There’s a bemusing oddity on the beige shortlists for this year’s Brits: a woman who has been dead for five years is up for the Best British Female Artist gong. Say what?

Now far be it from us to deny Amy Winehouse’s talent – there’s no getting around the fact that she’s one of the most acclaimed, complex and astounding singers this country has ever produced – but to suggest she’s one of 2015’s best is just bizarre. Not only that, it’s also a disservice to all the impressive female artists who’ve made their mark on the past year.

Are the Brits trying to say that there’s so little female talent out there that they actually have to trawl through the death register to find another woman worthy of a nomination? Because that’s certainly what it seems like.

Sure, last year’s emotive Asif Kapadia-directed documentary Amy reminded us all how great she was – though to be fair, few of us had forgotten. But surely the point of the Best British Female Artist award is to acknowledge people who’ve done something important over the past year, not suggest that the UK suffers from such a dearth of female talent that the best thing we have to offer is dead women.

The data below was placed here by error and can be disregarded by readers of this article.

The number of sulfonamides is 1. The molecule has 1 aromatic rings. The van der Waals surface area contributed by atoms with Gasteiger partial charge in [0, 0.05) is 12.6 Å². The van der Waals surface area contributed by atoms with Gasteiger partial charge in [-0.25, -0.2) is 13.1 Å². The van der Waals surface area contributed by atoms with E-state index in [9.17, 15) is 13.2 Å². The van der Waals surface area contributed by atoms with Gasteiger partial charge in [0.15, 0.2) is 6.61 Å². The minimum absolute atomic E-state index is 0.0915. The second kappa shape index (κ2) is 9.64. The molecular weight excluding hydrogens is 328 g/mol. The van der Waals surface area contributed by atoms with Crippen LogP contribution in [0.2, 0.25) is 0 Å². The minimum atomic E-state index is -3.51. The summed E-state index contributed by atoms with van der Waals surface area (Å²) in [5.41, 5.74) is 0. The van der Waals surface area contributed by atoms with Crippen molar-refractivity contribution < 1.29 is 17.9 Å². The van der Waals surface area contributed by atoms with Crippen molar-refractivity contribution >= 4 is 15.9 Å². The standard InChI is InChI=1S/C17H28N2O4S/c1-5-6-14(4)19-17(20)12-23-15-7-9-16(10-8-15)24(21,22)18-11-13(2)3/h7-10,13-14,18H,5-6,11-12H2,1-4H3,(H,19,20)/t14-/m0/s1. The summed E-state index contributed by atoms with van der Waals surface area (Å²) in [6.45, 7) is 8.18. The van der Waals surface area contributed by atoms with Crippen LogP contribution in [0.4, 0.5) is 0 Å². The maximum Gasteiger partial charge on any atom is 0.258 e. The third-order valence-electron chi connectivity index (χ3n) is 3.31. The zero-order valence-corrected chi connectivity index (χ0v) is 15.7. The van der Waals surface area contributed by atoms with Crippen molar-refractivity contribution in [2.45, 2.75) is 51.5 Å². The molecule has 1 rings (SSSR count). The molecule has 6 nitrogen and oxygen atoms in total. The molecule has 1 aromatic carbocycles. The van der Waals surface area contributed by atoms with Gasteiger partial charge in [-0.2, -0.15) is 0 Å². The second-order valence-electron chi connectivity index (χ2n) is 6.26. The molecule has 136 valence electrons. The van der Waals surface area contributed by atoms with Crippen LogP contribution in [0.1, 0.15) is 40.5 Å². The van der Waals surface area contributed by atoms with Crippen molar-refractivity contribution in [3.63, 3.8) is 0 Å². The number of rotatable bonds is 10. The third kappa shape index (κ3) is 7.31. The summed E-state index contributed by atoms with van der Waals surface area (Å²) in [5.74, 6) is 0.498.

With their output and sales, the category’s other nominees – Adele, Florence + The Machine, Jess Glynne and Laura Marling – have evidently earned their place on the list, yet the amount of living, breathing contenders for the final place in the five person shortlist is overwhelmingly strong. The exclusion of Charli XCX is perhaps the most glaring, while Leanne La Havas was surely also worth a nod. Then there’s Jessie Ware, Marina and the Diamonds and Ellie Goulding – undoubtedly one of the biggest pop stars on the planet. On a more leftfield tip, Eska, Nadine Shah, Anna Calvi and Marika Hackman have all done amazing things over the past year.

Any one of these women would have been more than fitting on the shortlist – shame on the Brits for not giving the UK’s living female talent their dues.